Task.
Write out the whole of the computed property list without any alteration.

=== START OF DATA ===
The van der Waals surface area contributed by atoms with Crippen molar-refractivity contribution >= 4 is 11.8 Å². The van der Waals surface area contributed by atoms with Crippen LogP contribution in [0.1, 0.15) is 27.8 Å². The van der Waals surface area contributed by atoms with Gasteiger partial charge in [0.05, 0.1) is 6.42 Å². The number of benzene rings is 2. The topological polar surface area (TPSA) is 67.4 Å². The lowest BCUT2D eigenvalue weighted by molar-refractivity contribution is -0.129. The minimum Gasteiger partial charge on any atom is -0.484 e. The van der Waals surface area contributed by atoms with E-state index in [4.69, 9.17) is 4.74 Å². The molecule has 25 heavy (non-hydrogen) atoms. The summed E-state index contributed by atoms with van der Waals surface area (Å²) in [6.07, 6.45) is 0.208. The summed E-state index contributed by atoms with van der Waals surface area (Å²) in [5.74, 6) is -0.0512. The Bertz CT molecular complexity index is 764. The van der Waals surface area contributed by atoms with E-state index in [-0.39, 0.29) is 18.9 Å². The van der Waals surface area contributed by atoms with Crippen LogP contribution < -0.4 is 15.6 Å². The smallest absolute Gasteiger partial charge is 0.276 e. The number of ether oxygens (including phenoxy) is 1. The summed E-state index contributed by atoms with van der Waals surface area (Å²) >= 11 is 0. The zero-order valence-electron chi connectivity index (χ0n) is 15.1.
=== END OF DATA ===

The van der Waals surface area contributed by atoms with Crippen molar-refractivity contribution >= 4 is 11.8 Å². The van der Waals surface area contributed by atoms with Crippen LogP contribution in [0.1, 0.15) is 27.8 Å². The van der Waals surface area contributed by atoms with Gasteiger partial charge in [0.05, 0.1) is 6.42 Å². The number of benzene rings is 2. The topological polar surface area (TPSA) is 67.4 Å². The lowest BCUT2D eigenvalue weighted by molar-refractivity contribution is -0.129. The minimum Gasteiger partial charge on any atom is -0.484 e. The van der Waals surface area contributed by atoms with E-state index in [4.69, 9.17) is 4.74 Å². The molecule has 25 heavy (non-hydrogen) atoms. The summed E-state index contributed by atoms with van der Waals surface area (Å²) in [6.07, 6.45) is 0.208. The summed E-state index contributed by atoms with van der Waals surface area (Å²) in [5.74, 6) is -0.0512. The Bertz CT molecular complexity index is 764. The van der Waals surface area contributed by atoms with E-state index in [-0.39, 0.29) is 18.9 Å². The van der Waals surface area contributed by atoms with Crippen LogP contribution < -0.4 is 15.6 Å². The smallest absolute Gasteiger partial charge is 0.276 e. The number of ether oxygens (including phenoxy) is 1. The summed E-state index contributed by atoms with van der Waals surface area (Å²) >= 11 is 0. The zero-order valence-electron chi connectivity index (χ0n) is 15.1.